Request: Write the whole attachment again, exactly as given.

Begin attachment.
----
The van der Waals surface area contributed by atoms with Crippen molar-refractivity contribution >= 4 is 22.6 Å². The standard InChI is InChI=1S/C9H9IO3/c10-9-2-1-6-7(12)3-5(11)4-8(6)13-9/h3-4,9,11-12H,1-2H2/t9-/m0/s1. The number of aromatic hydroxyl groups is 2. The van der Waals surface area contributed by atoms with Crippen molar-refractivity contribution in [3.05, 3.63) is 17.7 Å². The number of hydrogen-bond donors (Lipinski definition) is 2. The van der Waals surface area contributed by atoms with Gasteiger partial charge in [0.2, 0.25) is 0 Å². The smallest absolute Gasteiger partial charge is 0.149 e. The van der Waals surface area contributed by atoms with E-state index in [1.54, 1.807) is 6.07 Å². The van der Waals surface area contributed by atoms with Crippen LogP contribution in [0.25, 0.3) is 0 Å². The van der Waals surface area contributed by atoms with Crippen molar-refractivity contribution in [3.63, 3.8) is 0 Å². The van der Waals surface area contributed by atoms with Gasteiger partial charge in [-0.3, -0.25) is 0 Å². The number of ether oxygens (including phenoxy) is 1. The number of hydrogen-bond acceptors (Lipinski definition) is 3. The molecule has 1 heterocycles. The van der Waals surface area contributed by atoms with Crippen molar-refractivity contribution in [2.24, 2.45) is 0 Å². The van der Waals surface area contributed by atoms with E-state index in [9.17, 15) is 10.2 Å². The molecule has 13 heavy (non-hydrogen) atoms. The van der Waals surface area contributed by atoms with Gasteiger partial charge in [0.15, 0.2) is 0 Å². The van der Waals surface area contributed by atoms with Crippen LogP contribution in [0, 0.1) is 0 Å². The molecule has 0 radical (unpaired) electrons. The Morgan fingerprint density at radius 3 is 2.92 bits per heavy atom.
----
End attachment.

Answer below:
The van der Waals surface area contributed by atoms with Crippen molar-refractivity contribution >= 4 is 22.6 Å². The standard InChI is InChI=1S/C9H9IO3/c10-9-2-1-6-7(12)3-5(11)4-8(6)13-9/h3-4,9,11-12H,1-2H2/t9-/m0/s1. The number of aromatic hydroxyl groups is 2. The van der Waals surface area contributed by atoms with Crippen molar-refractivity contribution in [3.05, 3.63) is 17.7 Å². The number of hydrogen-bond donors (Lipinski definition) is 2. The van der Waals surface area contributed by atoms with Gasteiger partial charge in [0.2, 0.25) is 0 Å². The smallest absolute Gasteiger partial charge is 0.149 e. The van der Waals surface area contributed by atoms with E-state index in [1.54, 1.807) is 6.07 Å². The van der Waals surface area contributed by atoms with Crippen LogP contribution in [0.25, 0.3) is 0 Å². The van der Waals surface area contributed by atoms with Crippen molar-refractivity contribution in [3.63, 3.8) is 0 Å². The van der Waals surface area contributed by atoms with Gasteiger partial charge in [-0.3, -0.25) is 0 Å². The number of ether oxygens (including phenoxy) is 1. The number of hydrogen-bond acceptors (Lipinski definition) is 3. The molecule has 1 heterocycles. The van der Waals surface area contributed by atoms with Crippen molar-refractivity contribution in [2.24, 2.45) is 0 Å². The van der Waals surface area contributed by atoms with E-state index in [9.17, 15) is 10.2 Å². The molecule has 13 heavy (non-hydrogen) atoms. The van der Waals surface area contributed by atoms with Gasteiger partial charge in [0.15, 0.2) is 0 Å². The van der Waals surface area contributed by atoms with Crippen LogP contribution in [0, 0.1) is 0 Å². The molecule has 0 radical (unpaired) electrons. The Morgan fingerprint density at radius 3 is 2.92 bits per heavy atom.